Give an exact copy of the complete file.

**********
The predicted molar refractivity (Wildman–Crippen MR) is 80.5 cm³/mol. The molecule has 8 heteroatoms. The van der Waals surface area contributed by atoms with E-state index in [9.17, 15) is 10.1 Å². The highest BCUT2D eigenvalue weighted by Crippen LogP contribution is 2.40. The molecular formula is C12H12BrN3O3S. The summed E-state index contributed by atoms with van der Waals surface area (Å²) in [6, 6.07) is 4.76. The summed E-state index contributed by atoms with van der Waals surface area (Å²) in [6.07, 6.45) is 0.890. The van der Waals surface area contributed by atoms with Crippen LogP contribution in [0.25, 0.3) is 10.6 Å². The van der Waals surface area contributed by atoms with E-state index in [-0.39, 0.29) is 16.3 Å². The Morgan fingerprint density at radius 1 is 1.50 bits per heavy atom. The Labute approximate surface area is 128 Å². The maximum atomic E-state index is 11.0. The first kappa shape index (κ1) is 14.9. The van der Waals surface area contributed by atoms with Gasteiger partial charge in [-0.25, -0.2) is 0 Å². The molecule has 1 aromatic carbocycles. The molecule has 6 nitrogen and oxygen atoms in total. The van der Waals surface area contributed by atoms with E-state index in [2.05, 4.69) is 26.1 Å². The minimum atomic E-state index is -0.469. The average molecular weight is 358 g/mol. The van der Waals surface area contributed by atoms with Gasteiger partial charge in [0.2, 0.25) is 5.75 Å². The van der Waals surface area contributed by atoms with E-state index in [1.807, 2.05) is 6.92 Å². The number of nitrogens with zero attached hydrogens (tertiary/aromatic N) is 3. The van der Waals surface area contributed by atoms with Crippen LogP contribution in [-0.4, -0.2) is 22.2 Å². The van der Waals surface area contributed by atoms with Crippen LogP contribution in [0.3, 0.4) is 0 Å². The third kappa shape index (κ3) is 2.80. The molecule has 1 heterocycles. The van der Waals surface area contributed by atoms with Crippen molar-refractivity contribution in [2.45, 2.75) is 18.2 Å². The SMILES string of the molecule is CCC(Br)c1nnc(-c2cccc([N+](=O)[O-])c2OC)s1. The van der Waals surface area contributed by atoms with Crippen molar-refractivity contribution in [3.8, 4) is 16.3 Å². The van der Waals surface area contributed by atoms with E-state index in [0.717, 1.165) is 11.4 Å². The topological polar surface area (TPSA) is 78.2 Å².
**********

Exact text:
The predicted molar refractivity (Wildman–Crippen MR) is 80.5 cm³/mol. The molecule has 8 heteroatoms. The van der Waals surface area contributed by atoms with E-state index in [9.17, 15) is 10.1 Å². The highest BCUT2D eigenvalue weighted by Crippen LogP contribution is 2.40. The molecular formula is C12H12BrN3O3S. The summed E-state index contributed by atoms with van der Waals surface area (Å²) in [6, 6.07) is 4.76. The summed E-state index contributed by atoms with van der Waals surface area (Å²) in [6.07, 6.45) is 0.890. The van der Waals surface area contributed by atoms with Crippen LogP contribution in [0.25, 0.3) is 10.6 Å². The van der Waals surface area contributed by atoms with E-state index in [-0.39, 0.29) is 16.3 Å². The Morgan fingerprint density at radius 1 is 1.50 bits per heavy atom. The Labute approximate surface area is 128 Å². The maximum atomic E-state index is 11.0. The first kappa shape index (κ1) is 14.9. The van der Waals surface area contributed by atoms with Gasteiger partial charge in [-0.25, -0.2) is 0 Å². The molecule has 1 aromatic carbocycles. The molecule has 6 nitrogen and oxygen atoms in total. The van der Waals surface area contributed by atoms with E-state index in [2.05, 4.69) is 26.1 Å². The minimum atomic E-state index is -0.469. The average molecular weight is 358 g/mol. The van der Waals surface area contributed by atoms with Gasteiger partial charge in [0.2, 0.25) is 5.75 Å². The van der Waals surface area contributed by atoms with E-state index in [1.807, 2.05) is 6.92 Å². The number of nitrogens with zero attached hydrogens (tertiary/aromatic N) is 3. The van der Waals surface area contributed by atoms with Crippen LogP contribution in [-0.4, -0.2) is 22.2 Å². The van der Waals surface area contributed by atoms with Crippen LogP contribution in [0.3, 0.4) is 0 Å². The third kappa shape index (κ3) is 2.80. The molecule has 1 heterocycles. The van der Waals surface area contributed by atoms with Crippen molar-refractivity contribution in [2.45, 2.75) is 18.2 Å². The SMILES string of the molecule is CCC(Br)c1nnc(-c2cccc([N+](=O)[O-])c2OC)s1. The van der Waals surface area contributed by atoms with Crippen molar-refractivity contribution in [3.8, 4) is 16.3 Å². The van der Waals surface area contributed by atoms with E-state index in [0.717, 1.165) is 11.4 Å². The topological polar surface area (TPSA) is 78.2 Å².